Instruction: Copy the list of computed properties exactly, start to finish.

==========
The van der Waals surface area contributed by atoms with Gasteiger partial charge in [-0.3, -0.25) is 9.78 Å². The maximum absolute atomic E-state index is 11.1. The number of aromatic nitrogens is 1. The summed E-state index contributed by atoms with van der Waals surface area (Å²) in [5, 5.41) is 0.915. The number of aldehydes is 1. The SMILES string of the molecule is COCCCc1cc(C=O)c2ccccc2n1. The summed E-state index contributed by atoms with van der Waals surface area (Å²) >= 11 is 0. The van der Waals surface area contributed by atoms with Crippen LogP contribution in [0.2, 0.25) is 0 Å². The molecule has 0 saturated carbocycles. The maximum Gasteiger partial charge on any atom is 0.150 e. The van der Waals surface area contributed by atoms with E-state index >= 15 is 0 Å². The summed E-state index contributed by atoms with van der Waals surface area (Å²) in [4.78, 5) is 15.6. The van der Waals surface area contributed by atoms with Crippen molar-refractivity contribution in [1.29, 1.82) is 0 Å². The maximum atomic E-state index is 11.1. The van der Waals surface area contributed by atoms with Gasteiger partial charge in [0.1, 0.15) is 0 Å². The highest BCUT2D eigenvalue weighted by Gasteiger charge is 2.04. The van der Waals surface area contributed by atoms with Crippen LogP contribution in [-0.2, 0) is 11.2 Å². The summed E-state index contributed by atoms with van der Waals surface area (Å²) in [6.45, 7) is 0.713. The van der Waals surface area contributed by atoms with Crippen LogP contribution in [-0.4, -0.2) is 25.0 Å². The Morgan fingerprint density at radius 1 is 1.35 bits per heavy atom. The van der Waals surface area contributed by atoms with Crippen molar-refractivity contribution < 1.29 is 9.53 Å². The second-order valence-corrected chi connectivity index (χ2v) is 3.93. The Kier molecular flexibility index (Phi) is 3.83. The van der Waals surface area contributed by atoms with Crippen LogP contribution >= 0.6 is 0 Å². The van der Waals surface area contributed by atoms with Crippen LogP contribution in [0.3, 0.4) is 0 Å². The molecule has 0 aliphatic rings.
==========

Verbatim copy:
The van der Waals surface area contributed by atoms with Gasteiger partial charge in [-0.3, -0.25) is 9.78 Å². The maximum absolute atomic E-state index is 11.1. The number of aromatic nitrogens is 1. The summed E-state index contributed by atoms with van der Waals surface area (Å²) in [5, 5.41) is 0.915. The number of aldehydes is 1. The SMILES string of the molecule is COCCCc1cc(C=O)c2ccccc2n1. The summed E-state index contributed by atoms with van der Waals surface area (Å²) >= 11 is 0. The van der Waals surface area contributed by atoms with Crippen LogP contribution in [0.2, 0.25) is 0 Å². The molecule has 0 saturated carbocycles. The maximum Gasteiger partial charge on any atom is 0.150 e. The van der Waals surface area contributed by atoms with E-state index >= 15 is 0 Å². The summed E-state index contributed by atoms with van der Waals surface area (Å²) in [4.78, 5) is 15.6. The van der Waals surface area contributed by atoms with Crippen molar-refractivity contribution in [1.29, 1.82) is 0 Å². The maximum atomic E-state index is 11.1. The van der Waals surface area contributed by atoms with Gasteiger partial charge in [0.1, 0.15) is 0 Å². The highest BCUT2D eigenvalue weighted by Gasteiger charge is 2.04. The van der Waals surface area contributed by atoms with Crippen LogP contribution in [-0.2, 0) is 11.2 Å². The summed E-state index contributed by atoms with van der Waals surface area (Å²) in [6.45, 7) is 0.713. The van der Waals surface area contributed by atoms with Crippen LogP contribution in [-0.4, -0.2) is 25.0 Å². The Morgan fingerprint density at radius 1 is 1.35 bits per heavy atom. The van der Waals surface area contributed by atoms with Crippen molar-refractivity contribution < 1.29 is 9.53 Å². The second-order valence-corrected chi connectivity index (χ2v) is 3.93. The Kier molecular flexibility index (Phi) is 3.83. The van der Waals surface area contributed by atoms with Crippen LogP contribution >= 0.6 is 0 Å². The van der Waals surface area contributed by atoms with Crippen LogP contribution in [0.3, 0.4) is 0 Å². The molecule has 0 aliphatic rings.